An anti de Sitter black brane is a solution of the Einstein field equations in the presence of a negative cosmological constant which possesses a planar event horizon.This is distinct from an anti de Sitter black hole solution which has a spherical event horizon. The negative cosmological constant implies that the spacetime will asymptote to an Anti-de Sitter space spacetime at spatial infinity.

## Math development

The Einstein equation is given by

$R_{\mu\nu}-\frac{1}{2} g_{\mu\nu}+\Lambda g_{\mu\nu}=0,$

where $R_{\mu\nu}$ is the Ricci curvature tensor, R is the Ricci scalar, $\Lambda$ is the cosmological constant and $g_{\mu\nu}$ us the metric we are solving for.

We will work in d spacetime dimensions with coordinates $(t,r,x_1,...,x_{d-2})$ where $r\geq0$ and $-\infin<t,x_1,...,x_{d-2}<\infin$. The line element for a spacetime that is stationary, time reversal invariant, space inversion invariant, rotationally invariant

and translationally invariant in the $x_i$ directions is given by,

$ds^2=L^2\left(\frac{dr^2}{r^2h(r)}+r^2(-dt^2f(r)+d\vec{x}^2)\right)$.

Replacing the cosmological constant with a length scale L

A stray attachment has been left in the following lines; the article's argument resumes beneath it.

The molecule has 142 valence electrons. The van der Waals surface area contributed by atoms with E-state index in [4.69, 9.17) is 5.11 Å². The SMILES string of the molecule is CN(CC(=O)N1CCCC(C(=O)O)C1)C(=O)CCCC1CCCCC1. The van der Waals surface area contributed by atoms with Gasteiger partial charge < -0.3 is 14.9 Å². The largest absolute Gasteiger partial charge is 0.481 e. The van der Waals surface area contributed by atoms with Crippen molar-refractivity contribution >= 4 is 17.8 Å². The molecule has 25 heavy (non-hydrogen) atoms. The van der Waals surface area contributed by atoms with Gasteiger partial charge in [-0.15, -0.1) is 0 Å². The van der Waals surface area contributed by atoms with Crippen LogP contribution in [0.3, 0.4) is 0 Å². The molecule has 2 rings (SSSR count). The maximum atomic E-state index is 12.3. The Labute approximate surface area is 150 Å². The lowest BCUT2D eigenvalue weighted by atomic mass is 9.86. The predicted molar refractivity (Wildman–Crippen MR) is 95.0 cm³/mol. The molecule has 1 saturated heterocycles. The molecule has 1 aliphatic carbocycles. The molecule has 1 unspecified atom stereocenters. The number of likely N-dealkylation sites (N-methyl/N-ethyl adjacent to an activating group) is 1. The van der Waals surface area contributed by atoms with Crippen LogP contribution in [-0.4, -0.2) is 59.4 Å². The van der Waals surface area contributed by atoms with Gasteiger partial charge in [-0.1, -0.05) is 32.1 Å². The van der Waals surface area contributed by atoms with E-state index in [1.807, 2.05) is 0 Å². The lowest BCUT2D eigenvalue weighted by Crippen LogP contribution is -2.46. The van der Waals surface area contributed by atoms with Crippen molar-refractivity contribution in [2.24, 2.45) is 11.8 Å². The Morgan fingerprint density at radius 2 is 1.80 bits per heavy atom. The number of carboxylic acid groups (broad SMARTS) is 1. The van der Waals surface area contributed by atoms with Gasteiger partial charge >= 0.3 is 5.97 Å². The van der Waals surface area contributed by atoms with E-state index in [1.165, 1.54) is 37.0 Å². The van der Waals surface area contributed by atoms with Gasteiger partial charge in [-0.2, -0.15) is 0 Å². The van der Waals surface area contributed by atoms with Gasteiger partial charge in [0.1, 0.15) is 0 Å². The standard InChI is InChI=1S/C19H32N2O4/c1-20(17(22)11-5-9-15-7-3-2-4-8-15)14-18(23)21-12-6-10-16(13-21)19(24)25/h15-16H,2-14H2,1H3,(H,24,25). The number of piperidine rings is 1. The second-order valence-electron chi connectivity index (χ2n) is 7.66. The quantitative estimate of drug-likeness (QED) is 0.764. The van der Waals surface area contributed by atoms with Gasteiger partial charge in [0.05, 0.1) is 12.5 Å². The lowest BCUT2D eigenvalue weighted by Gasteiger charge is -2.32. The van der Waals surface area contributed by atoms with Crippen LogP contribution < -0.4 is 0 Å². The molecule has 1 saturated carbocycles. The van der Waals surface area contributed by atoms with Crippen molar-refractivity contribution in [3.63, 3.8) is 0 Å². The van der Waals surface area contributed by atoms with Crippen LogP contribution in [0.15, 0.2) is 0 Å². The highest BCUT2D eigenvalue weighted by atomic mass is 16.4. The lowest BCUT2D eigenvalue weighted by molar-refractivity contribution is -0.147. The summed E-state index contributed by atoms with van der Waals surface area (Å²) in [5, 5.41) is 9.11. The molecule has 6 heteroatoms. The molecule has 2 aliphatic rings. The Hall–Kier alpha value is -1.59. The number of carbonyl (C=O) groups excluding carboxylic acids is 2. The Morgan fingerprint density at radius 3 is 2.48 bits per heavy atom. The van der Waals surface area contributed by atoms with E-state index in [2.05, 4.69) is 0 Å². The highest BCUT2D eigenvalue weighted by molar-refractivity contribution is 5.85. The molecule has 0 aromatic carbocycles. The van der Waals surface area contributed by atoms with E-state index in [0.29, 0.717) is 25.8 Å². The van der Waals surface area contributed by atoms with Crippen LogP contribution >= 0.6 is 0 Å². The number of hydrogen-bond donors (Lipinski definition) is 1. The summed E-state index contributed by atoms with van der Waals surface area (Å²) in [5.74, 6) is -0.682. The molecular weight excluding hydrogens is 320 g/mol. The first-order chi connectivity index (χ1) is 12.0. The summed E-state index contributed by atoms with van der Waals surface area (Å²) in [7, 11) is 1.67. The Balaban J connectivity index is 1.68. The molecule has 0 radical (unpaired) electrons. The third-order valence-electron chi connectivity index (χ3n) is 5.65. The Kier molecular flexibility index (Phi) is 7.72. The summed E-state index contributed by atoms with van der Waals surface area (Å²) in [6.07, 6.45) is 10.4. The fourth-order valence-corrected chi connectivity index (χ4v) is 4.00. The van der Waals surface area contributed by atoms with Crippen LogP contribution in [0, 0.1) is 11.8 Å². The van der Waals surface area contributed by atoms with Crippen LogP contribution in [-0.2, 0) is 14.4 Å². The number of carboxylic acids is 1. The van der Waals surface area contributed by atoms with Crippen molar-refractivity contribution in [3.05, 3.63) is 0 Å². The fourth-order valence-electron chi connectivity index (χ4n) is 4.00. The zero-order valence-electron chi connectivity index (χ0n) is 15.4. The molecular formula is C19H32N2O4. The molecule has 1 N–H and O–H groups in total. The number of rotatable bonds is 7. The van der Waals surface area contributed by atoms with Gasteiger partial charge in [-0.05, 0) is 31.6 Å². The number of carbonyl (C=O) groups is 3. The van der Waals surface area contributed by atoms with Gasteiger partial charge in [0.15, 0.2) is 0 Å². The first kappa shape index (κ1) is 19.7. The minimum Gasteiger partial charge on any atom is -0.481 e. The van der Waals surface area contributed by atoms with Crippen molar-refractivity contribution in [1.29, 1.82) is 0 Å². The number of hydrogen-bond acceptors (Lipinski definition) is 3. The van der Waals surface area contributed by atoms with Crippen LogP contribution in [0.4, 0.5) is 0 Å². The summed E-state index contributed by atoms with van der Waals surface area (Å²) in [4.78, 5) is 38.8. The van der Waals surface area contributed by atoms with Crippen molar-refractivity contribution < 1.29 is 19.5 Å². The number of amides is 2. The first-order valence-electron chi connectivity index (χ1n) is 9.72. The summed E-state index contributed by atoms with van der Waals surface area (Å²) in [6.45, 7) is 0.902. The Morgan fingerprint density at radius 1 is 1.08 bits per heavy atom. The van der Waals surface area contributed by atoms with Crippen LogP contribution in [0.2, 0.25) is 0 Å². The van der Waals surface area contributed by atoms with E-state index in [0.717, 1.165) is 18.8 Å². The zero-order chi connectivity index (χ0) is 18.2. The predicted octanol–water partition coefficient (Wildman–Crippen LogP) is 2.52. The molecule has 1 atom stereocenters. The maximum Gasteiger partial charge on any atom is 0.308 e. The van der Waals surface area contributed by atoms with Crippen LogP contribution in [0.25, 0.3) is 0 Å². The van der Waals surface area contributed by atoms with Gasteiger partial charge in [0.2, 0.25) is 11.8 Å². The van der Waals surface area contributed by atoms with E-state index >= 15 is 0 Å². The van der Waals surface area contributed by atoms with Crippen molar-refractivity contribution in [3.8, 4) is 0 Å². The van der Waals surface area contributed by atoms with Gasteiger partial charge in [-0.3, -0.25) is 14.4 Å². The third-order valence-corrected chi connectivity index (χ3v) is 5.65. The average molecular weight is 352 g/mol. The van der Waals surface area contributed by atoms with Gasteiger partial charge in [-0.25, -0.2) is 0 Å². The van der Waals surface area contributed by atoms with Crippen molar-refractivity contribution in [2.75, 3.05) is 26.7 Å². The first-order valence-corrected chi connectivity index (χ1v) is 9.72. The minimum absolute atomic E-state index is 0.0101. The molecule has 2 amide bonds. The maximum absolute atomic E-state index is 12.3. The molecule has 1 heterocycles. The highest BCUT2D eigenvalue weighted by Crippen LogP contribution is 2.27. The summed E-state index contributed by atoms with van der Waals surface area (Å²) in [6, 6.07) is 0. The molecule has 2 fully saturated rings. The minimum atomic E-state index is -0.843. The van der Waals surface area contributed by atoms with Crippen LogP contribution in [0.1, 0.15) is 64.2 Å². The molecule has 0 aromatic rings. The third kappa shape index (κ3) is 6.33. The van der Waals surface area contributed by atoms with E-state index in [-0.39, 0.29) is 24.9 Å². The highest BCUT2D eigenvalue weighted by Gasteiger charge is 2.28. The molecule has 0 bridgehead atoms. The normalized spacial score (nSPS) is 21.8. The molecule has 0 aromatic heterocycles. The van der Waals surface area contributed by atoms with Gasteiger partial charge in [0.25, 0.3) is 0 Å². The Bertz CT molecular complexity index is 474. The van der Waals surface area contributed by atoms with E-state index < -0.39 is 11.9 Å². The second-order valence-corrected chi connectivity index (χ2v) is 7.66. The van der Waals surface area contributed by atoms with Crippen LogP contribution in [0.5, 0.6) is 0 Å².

$\Lambda=\frac{1}{2L^2}(d-1)(d-2)$,

we find that,

$f(r)=a\left(1-\frac{b}{r^{d-1}}\right)$

$h(r)=1-\frac{b}{r^{d-1}}$

with $a$ and $b$ integration constants, is a solution to the Einstein equation.

The integration constant $a$ is associated with a residual symmetry associated with a rescaling of the time coordinate. If we require that the line element takes the form,

$ds^2=L^2\left(\frac{dr^2}{r^2}+r^2(-dt^2+d\vec{x})\right)$, when r goes to infinity, then we must set $a=1$.

The point $r=0$ represents a curvature singularity and the point $r^{d-1}=b$ is a coordinate singularity when $b>0$. To see this, we switch to the coordinate system $(v,r,x_1,...,x_{d-2})$ where $v=t+r^*(r)$ and $r^*(r)$ is defined by the differential equation,

$\frac{dr^*}{dr}=\frac{1}{r^2h(r)}$.

The line element in this coordinate system is given by,

$ds^2=L^2(-r^2h(r)dv^2+2dvdr+r^2d\vec{x}^2)$,

which is regular at $r^{d-1}=b$. The surface $r^{d-1}=b$ is an event horizon.